Odisha, where the Niyamgiri hills are located, represents Vedanta’s supply chain. India has the world’s fifth largest bauxite reserves of 593 million tonnes, the majority of that in Odisha, according to a Reuters report.

The Niyamgiri debate typifies the puzzle India is faced with – how to mine minerals without hurting indigenous rights and harming to the environment. So sharp has been this debate that it has strengthened the armed Naxal movement.

Back in Parikh’s study, in a single row are stacked the files of cases that bring in money. These relate to rent disputes and yes, crime and murder cases. However, it is clear the lawyer’s heart lies elsewhere. “Somewhere, a balance is required,” says Parikh, 54, talking about the cases he is paid for, as well as his other work. “Those who are coming to you and can pay, you must ask them to pay.”

Among Parikh’s high-impact cases is one where he assisted noted lawyer Indira Jaising in arguments that led to the Supreme Court implementing a ban on use of ultrasound technology to determine the sex of foetuses. A chunk of his cases were those in which he represented environmental activists. “Sanjay has committed himself totally to defending the public interest. He represented the first case the research foundation (Research Foundation on Science, Technology and Ecology) fought to stop Monsanto’s illegal field trials of GMOs (genetically modified organisms),” says Vandana Shiva, an activist who has campaigned against patenting of seeds.

Dharma
Parikh says he was influenced into working on cases voluntarily and without payments during his training as a law intern. Born into an ordinary railway employee’s family from Rajasthan, he graduated in law from Agra University, before being selected to intern with former Supreme Court judge S Rangarajan in 1982. During the period of Emergency, Rangarajan had overturned the arrest of journalist Kuldip Nayyar. Parikh says he learnt moral courage from his mentor.

“I was quite clear there had to be a purpose to life,” says Parikh. “There is in the profession what you call dharma … (by which) the profession is a way of life.”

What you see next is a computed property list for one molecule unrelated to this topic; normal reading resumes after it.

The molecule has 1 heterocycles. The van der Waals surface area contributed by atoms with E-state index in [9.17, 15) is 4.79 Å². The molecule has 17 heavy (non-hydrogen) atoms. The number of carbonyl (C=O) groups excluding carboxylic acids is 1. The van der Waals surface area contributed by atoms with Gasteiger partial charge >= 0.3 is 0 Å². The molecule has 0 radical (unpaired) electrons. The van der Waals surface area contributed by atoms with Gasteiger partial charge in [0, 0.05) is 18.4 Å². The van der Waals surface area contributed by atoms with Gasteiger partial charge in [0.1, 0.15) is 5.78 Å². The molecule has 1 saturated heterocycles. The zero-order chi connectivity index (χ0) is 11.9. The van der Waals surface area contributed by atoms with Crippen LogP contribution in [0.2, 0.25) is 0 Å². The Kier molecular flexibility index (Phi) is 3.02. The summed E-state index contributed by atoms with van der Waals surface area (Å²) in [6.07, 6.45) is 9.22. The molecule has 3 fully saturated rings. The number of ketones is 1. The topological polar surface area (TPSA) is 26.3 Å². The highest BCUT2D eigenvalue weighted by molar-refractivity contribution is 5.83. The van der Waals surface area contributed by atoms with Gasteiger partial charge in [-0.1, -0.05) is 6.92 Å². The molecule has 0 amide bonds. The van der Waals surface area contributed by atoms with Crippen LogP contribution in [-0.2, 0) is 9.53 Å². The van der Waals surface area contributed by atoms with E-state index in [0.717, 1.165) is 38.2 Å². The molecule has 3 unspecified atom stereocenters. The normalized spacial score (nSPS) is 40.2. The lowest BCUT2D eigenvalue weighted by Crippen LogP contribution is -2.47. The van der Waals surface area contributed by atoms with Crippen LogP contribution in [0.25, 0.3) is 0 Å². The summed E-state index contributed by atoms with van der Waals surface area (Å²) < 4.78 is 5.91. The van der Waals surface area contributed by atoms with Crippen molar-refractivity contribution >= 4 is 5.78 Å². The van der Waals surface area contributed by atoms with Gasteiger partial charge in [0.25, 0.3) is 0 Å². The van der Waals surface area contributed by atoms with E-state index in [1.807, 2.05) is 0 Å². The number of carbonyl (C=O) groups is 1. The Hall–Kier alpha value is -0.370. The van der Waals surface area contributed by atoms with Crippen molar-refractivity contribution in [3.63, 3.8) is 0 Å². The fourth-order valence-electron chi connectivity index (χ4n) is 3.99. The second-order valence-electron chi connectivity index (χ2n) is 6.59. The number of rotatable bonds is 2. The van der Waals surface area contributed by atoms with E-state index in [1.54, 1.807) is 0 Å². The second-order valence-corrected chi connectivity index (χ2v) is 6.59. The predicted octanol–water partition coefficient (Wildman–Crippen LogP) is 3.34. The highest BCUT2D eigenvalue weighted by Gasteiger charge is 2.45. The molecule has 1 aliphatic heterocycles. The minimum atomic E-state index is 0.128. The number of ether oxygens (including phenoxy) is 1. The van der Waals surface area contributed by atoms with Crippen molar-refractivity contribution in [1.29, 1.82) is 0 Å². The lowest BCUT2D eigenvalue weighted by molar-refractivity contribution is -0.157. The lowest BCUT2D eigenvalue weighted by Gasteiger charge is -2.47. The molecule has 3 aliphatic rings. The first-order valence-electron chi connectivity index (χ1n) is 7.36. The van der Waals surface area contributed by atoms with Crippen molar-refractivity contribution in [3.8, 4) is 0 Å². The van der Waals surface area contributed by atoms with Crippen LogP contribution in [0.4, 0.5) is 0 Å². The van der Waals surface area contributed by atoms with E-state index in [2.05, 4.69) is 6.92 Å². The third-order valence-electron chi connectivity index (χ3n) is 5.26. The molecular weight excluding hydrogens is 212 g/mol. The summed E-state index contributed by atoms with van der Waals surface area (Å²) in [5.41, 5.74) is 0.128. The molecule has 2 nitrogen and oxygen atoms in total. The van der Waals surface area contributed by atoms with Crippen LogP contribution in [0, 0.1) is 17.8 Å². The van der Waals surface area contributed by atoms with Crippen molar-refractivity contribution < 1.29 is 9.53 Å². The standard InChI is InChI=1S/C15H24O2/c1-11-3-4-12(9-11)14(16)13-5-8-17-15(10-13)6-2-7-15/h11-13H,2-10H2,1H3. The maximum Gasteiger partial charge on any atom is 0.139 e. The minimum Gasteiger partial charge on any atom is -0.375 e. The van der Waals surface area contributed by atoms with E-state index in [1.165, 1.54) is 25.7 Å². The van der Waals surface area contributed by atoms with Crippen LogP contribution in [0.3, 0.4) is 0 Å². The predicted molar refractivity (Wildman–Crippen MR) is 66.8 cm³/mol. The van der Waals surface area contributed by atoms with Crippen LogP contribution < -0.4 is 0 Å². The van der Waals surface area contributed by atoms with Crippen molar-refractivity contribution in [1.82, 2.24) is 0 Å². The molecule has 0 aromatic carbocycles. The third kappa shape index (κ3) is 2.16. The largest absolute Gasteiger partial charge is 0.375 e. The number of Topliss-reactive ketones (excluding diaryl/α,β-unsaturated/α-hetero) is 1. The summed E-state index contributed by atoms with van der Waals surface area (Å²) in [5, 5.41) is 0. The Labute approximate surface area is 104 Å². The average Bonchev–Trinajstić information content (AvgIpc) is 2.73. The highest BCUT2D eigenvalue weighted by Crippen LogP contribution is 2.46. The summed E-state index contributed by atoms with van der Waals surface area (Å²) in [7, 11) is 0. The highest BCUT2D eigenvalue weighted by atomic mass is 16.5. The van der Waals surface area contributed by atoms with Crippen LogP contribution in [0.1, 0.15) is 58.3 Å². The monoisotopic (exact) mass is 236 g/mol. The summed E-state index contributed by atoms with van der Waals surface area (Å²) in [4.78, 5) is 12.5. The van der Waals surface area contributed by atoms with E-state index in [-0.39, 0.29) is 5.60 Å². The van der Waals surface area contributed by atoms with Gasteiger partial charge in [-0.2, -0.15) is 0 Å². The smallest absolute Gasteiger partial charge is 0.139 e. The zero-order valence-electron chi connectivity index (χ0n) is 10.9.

Parikh, whose two sons are also lawyers, admits it is not easy to comprehend the impact of a law his argument helped draft, or follow-through on its implementation. However, sometimes, one can take the next step, such as action against online advertisements on sex determination by pre-natal clinics based abroad, but targeting Indian parents.

Senior advocate
K K Venugopal, who argued for Vedanta, says of Parikh: “He has been doing a lot of pro bono work. I know that I have been seeing him appear in a number of environment cases… He was not the main opposing counsel. He was one of the main ones. I was opposed by the Union of India, so the solicitor general was appearing… Prashant Bhushan was there. Parikh was there, and played a fairly significant part.”

Parikh’s argument was one of the countervailing arguments in the case – Vedanta and the state of Odisha argued in favour of the mining project. The Indian government, represented by the solicitor general, opposed the project, as did Parikh.


Significant cases
Mandatory declaration of assets and criminal record by a candidate filing nomination as Member of Parliament or Member of Legislative Assembly (In 2003, challenging Union of India)

Petition in 1995, challenging dumping of toxic waste, including ship-breaking activities. SC did not ban the entry of toxic ships into Indian waters, but said prior informed consent was necessary. It set the ball rolling for monitoring toxic waste, including that in Bhopal (challenging Union of India and Gujarat maritime board, a ship-breaking company)